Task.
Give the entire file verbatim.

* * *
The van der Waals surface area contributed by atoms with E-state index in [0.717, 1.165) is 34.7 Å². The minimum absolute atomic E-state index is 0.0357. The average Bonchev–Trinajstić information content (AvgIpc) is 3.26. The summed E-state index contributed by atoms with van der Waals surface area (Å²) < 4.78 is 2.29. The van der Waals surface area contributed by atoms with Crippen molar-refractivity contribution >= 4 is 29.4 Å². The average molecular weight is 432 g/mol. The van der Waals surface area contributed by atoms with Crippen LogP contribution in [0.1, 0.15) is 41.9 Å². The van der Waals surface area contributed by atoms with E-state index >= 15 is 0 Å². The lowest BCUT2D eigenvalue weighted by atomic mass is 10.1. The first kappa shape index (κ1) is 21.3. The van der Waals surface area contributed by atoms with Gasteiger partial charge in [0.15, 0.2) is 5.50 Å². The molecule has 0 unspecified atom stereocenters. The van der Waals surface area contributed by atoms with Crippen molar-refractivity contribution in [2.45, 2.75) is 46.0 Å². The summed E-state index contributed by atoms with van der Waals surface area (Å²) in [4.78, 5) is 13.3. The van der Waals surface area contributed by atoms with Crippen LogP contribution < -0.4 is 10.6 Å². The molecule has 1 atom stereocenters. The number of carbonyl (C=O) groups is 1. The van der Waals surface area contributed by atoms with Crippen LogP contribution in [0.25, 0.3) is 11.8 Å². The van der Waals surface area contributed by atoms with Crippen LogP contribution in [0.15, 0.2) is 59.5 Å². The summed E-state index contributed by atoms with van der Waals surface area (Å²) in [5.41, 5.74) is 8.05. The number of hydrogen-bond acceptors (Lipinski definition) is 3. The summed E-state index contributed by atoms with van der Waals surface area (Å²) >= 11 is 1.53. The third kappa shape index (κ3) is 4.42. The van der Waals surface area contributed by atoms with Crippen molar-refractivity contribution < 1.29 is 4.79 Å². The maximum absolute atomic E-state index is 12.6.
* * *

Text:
The van der Waals surface area contributed by atoms with E-state index in [0.717, 1.165) is 34.7 Å². The minimum absolute atomic E-state index is 0.0357. The average Bonchev–Trinajstić information content (AvgIpc) is 3.26. The summed E-state index contributed by atoms with van der Waals surface area (Å²) < 4.78 is 2.29. The van der Waals surface area contributed by atoms with Crippen molar-refractivity contribution >= 4 is 29.4 Å². The average molecular weight is 432 g/mol. The van der Waals surface area contributed by atoms with Crippen LogP contribution in [0.1, 0.15) is 41.9 Å². The van der Waals surface area contributed by atoms with E-state index >= 15 is 0 Å². The lowest BCUT2D eigenvalue weighted by atomic mass is 10.1. The first kappa shape index (κ1) is 21.3. The van der Waals surface area contributed by atoms with Gasteiger partial charge in [0.15, 0.2) is 5.50 Å². The molecule has 0 unspecified atom stereocenters. The van der Waals surface area contributed by atoms with Crippen molar-refractivity contribution in [2.45, 2.75) is 46.0 Å². The summed E-state index contributed by atoms with van der Waals surface area (Å²) in [4.78, 5) is 13.3. The van der Waals surface area contributed by atoms with Crippen LogP contribution < -0.4 is 10.6 Å². The molecule has 1 atom stereocenters. The number of carbonyl (C=O) groups is 1. The van der Waals surface area contributed by atoms with Crippen LogP contribution in [0.25, 0.3) is 11.8 Å². The van der Waals surface area contributed by atoms with Crippen LogP contribution in [0.15, 0.2) is 59.5 Å². The summed E-state index contributed by atoms with van der Waals surface area (Å²) in [5.41, 5.74) is 8.05. The number of hydrogen-bond acceptors (Lipinski definition) is 3. The summed E-state index contributed by atoms with van der Waals surface area (Å²) >= 11 is 1.53. The third kappa shape index (κ3) is 4.42. The van der Waals surface area contributed by atoms with Crippen molar-refractivity contribution < 1.29 is 4.79 Å². The maximum absolute atomic E-state index is 12.6.